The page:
As you can imagine, this makes the Rev none too happy. He gets into quite a few “arguments” with God during this episode, and he eventually throws a glass or a bottle at the cross hanging in his home. After Patricia offers to help the Rev in his work, she gets frightened and wants to get Kyle. The Rev is not happy with her lack of faith in him, and he basically tells her that she can forget any personal relationship if she lacks faith in him.

Mildred

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In a delightfully surprising move, Mildred goes to Kyle’s house, cold-cocks him with her walking cane, and then, straddling him in an obviously sexual manner, attempts to drain the energy or soul from him, much as she did with Sidney, only taking the precaution to knock the guy senseless beforehand so he can’t resist her or fight back. While she’s sucking the black-energy-crud from him, she yelps and is tossed off him. Later, at the neighbor’s house where Sidney is staying, we see Mildred there, reassuring Sidney that she didn’t harm Kyle. It was apparently Sidney who yanked her off Kyle.

Sidney tells Mildred that she’s not to attract attention to herself. She responds by saying that the Reverend Anderson is doing lots more harm than she ever has, but the look Sidney gives her makes it clear he is not happy with her at all. Later, when Kyle goes to her home to talk to her, he finds her catatonic. Yeah, I’d say Sidney was more than unhappy with her. And he must be a pretty powerful demon. (But if that’s the last we see of Mildred, I’ll be disappointed: not only is the character great, but the actor, Grace Zabriskie, has some of the best charisma and on-screen chemistry in the show.)

Kyle

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When Kyle’s not arguing with Reverend Anderson, he’s attempting to clean up his life: he’s cleaned himself up physically, gotten a job, seems to be getting along with his fellow workers, is sending money to his ex-wife (though she returns the envelopes, unopened, through his sister Megan), and trying to support his daughter Amber. After he sees the spooky-snaky demon in a bucket of tar while working on a road-crew, Kyle decides that he’s meant to help the Rev with the exorcisms, so they work out a deal.

Sidney

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Sidney finally revealed himself as the Bad Boy he is by going to Reverend Anderson’s home and ordering him to cease-and-desist with the casting-out-demons routine. Of course, the Rev wanted to argue about it, so Sid just shoved him into the wall, took out a knife, and carved a pentagram into the Rev’s left breast. Oh, man, it was creepity-creeps of the best kind. Brent Spiner is actually believable as the eerie and demonically violent Sidney. The Rev was devastated. So will everyone else in town be, when they look behind the curtain and find Sidney.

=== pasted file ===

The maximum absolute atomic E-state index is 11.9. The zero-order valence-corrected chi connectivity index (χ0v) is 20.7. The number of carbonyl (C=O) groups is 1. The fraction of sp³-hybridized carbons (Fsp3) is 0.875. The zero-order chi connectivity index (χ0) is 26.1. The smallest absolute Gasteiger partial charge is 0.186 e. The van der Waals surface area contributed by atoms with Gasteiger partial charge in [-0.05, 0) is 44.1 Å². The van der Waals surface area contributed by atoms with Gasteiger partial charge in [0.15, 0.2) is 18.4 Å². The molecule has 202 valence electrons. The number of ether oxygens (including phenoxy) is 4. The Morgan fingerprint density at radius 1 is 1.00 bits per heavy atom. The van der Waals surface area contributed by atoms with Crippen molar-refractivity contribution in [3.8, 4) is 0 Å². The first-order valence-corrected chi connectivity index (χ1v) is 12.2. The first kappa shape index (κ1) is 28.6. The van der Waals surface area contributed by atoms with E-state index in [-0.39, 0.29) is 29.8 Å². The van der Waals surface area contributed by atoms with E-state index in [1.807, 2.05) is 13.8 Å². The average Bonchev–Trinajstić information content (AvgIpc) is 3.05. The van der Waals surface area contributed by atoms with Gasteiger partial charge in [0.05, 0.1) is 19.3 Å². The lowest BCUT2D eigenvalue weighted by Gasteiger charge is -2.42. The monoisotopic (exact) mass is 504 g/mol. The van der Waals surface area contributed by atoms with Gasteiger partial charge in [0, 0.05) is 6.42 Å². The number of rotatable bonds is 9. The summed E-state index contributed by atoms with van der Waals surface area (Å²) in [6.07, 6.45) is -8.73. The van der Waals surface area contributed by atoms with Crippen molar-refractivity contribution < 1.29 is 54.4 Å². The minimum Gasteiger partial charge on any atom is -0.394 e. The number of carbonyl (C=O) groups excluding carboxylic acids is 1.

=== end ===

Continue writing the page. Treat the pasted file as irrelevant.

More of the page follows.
Outcast airs Fridays at 10p.m. ET on Cinemax. You can watch the premiere, “A Darkness Surrounds Him,” free on Cinemax (or on its YouTube Channel) and watch all the episodes on MaxGo. Think of Outcast as a kind of updated Exorcist. Lock your doors, turn out the lights, and enjoy the spooky ride.

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Demons, Demons Everywhere:
Cinemax’s Outcast (1-3), Review

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Demons, Demons Everywhere: Cinemax’s Outcast, Review

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You don’t have to be a fan of AMC’s The Walking Dead to be captivated by Cinemax’s new horror thriller Outcast, based on the graphic novels-comics by Robert Kirkman and Paul Azaceta. You don’t even have to be a fan of the authors themselves. It helps, however, to be a fan of the horror genre, since the shows packs in a hefty weekly dose of demons, Satanic and personal.

Based on the premise that one’s inner demons can be almost as terrifying as being possessed by Hellish ones, Outcast explores the way a person’s past can haunt him as much as any supernatural demon. The major protagonist, Kyle Barnes (Patrick Fugit) grew up with a mother who, supposedly possessed by demonic forces, violently abused the boy.

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Later, after she became catatonic and was committed to a Home, Kyle was taken in by a foster family who eventually adopted him. His sister Megan (Wrenn Schmidt) tries to take care of Kyle now that he is separated from his wife and daughter.

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In conjunction with Reverend Anderson (Philip Glenister) — one of the most fascinating and complex characters in the series to date — Kyle confronts the demons who seem to be gathering in various inhabitants of Rome WV, all the while wondering what it is about him that causes him to constantly encounter these demons, who address Kyle as “Outcast.”